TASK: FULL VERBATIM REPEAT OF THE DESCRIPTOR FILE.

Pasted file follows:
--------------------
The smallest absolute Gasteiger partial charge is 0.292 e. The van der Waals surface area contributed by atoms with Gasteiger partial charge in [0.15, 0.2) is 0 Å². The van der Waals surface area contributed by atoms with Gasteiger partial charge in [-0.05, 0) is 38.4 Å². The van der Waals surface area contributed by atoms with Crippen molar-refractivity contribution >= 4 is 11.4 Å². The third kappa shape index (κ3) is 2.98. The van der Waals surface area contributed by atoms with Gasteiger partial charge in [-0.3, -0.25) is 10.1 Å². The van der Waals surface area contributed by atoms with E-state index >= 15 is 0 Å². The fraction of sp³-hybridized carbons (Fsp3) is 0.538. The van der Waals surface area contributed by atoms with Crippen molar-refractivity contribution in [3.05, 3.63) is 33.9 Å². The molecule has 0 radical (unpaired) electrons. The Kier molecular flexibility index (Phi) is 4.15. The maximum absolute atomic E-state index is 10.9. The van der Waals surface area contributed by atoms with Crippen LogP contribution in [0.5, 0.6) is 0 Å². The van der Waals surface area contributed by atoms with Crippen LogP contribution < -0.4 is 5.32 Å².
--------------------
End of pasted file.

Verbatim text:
The smallest absolute Gasteiger partial charge is 0.292 e. The van der Waals surface area contributed by atoms with Gasteiger partial charge in [0.15, 0.2) is 0 Å². The van der Waals surface area contributed by atoms with Gasteiger partial charge in [-0.05, 0) is 38.4 Å². The van der Waals surface area contributed by atoms with Crippen molar-refractivity contribution >= 4 is 11.4 Å². The third kappa shape index (κ3) is 2.98. The van der Waals surface area contributed by atoms with Gasteiger partial charge in [-0.3, -0.25) is 10.1 Å². The van der Waals surface area contributed by atoms with E-state index >= 15 is 0 Å². The fraction of sp³-hybridized carbons (Fsp3) is 0.538. The van der Waals surface area contributed by atoms with Crippen molar-refractivity contribution in [3.05, 3.63) is 33.9 Å². The molecule has 0 radical (unpaired) electrons. The Kier molecular flexibility index (Phi) is 4.15. The maximum absolute atomic E-state index is 10.9. The van der Waals surface area contributed by atoms with Crippen LogP contribution in [0.5, 0.6) is 0 Å². The van der Waals surface area contributed by atoms with Crippen LogP contribution < -0.4 is 5.32 Å².